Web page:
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Counting down to Mardi Gras

Are you going down to Nawlins this weekend for the Gras? If you’re answer is no, rethink that answer because Mardi Gras only happens once a year, and my dude, it’s a blast and a half no matter who you are. Take it from someone who’s been to Mardi Gras every year of her life. Yes, since I was a wee child. If you’re someone who stereotypes the Big Easy, you may question my parents’ decision to bring me on a parade route at such a young impressionable age. But believe it or not, there are family-friendly things in addition to the not-so-family-friendly things that happen during Mardi Gras (yes, this may even be in the same block of each other, but I promise that going to Mardi Gras did not scar my childhood, and it won’t scar yours).

If you still don’t think you should go to Mardi Gras, let me give you a few reasons why you should:

  1. Free stuff. So much free stuff. Granted, it’s mostly plastic beads, but hey, would you rather them on the ground or in your possession? If you don’t go to Mardi Gras, you’re essentially supporting pollution, and frankly, that’s a bad decision.
  2. Food. New Orleans is literally known for food. Crawfish! King Cake! Etouffee! Po Boys! Beignets! So! Much! Good! Food!
  3. Hand-eye-coordination Practice. Do you play a sport where you have to catch something? Would you like to play a sport where you catch something? Do you like to catch things that aren’t colds? Well, I guarantee that you will be able to practice your catching skills on the parade route.
  4. Confidence. Do you struggle with asserting yourself in crowds? Do you struggle with asking for what you want? Five minutes on the parade route will change that. You will learn quickly how to push your way to the edge of the float to demand those beads that you deserve.
  5. Memories. Don’t you want to make some memories? They say that Disney World is the place where dreams come true, but Mardi Gras is where memories are made. What kind of memories you may ask? That, my friend, is up to you.

So since you’ve now correctly decided to go to Mardi Gras, I have a few tips to share with you as you embark on your memory-making adventure:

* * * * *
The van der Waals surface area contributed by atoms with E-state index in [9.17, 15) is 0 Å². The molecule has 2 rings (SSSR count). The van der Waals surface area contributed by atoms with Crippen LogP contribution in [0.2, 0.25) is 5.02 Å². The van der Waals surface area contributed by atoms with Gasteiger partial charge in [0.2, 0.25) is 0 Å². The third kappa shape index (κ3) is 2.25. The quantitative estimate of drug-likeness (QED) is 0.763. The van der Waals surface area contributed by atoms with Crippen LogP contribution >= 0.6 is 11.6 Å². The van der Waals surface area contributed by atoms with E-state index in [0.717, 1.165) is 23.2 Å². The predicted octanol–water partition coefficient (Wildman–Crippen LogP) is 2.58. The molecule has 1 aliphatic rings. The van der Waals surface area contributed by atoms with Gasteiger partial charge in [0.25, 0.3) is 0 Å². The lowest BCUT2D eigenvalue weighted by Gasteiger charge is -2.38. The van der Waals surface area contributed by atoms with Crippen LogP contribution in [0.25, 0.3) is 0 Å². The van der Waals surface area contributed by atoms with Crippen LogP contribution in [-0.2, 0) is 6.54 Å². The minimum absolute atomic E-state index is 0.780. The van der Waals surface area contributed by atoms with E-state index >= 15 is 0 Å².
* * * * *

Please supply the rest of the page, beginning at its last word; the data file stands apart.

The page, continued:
1. I hate that I must say this, but you don’t need to show your boobies for beads. Don’t give some strange creepy guy in a mask that pleasure. Just smile and wave like the penguins in Madagascar and that should do the trick.
  2. They’re just beads, or it’s just a stuffed animal. So don’t get in a fight with someone over it. You may think that surely grown adults don’t have fights in the middle of the street over who was thrown a stuffed dolphin, but trust me, it happens, and it’s not a good look.
  3. Don’t buy any beads. You will get so many for free at the parades (literally bags upon bags of plastic goodies and even some stuffed animals). Save your money for literally anything else. Like food. Food is good.
  4. If you’re on the parade route and there’s a marching band coming, stand on/behind the curb. You will be yelled at if you don’t, especially if it’s a large band. If you’re worried about getting hit with a moving trumpet or drum stick, put your back to the street and keep that pretty face safe.
  5. Download a parade tracker app. It’ll tell you where the parade is, how long it’ll take to get to you, how many floats there are—just about everything you’d need to know. (They work great for when you’re trying to schedule a bathroom break.)
  6. Take the same precaution you would in any big city. Stay in groups, walk in well-lit areas, don’t get into an Uber unless you’re sure it’s your Uber, use common sense, etc.
  7. Wear comfortable shoes that you’re okay with getting a lil dirty.
  8. Don’t bring a purse. You won’t want to carry it all day, and they’re easier for people to take and to lose.
  9. Obviously, try some New Orleans food!
  10. Donate your beads! They’re a lot of programs, who employ those with intellectual disabilities, that repackage Mardi Gras beads to reuse the next year. Here's a link to some! 

Also, here’s some coolio boolio New Orleans terminology to know:

  1. Krewe: the organization that is putting on the parade that you’re seeing. Examples include Bacchus, Endymion, Thoth, and Tucks. Usually, there’s some sort of court with maids, junior maids, princesses, and a king and a queen who’ll ride on their own floats. The court normally has a ball—sometimes immediately after the parade, sometimes a few weeks before, just depends.
  2. Ball: think of it like a presentation of the court where members of the court come out on stage, do some curtsies with a scepter here and there, and then afterwards there’s some big ole party
  3. Captain: the man (or woman if a female krewe) in charge of the krewe, whose identity is usually hidden with costume
  4. Lieutenant: those in the upper workings of the krewe who help the captain
  5. Throw: anything that is thrown off a float—includes beads, stuffed animals, toilet paper, chips, garters, etc.
  6. Flambeaux: these are the things at night parades with fire—people can put change in buckets that their carriers tote around
  7. King Cake: the best seasonal dessert out there. Randazzo’s makes the best king cakes in my opinion.
  8. Neutral Ground/Sidewalk Side: there are two sides to stand on when you’re on the parade route. One of them is the sidewalk side, and the other is the neutral ground. If you’re not from NOLA, neutral ground=median. (The street is obviously between the neutral ground and the sidewalk and that’s where the parade happens.)

I hope that you enjoy your time in New Orleans! Remember to be safe and have fun! I promise New Orleans is excited for you to join in our Mardi Gras celebration!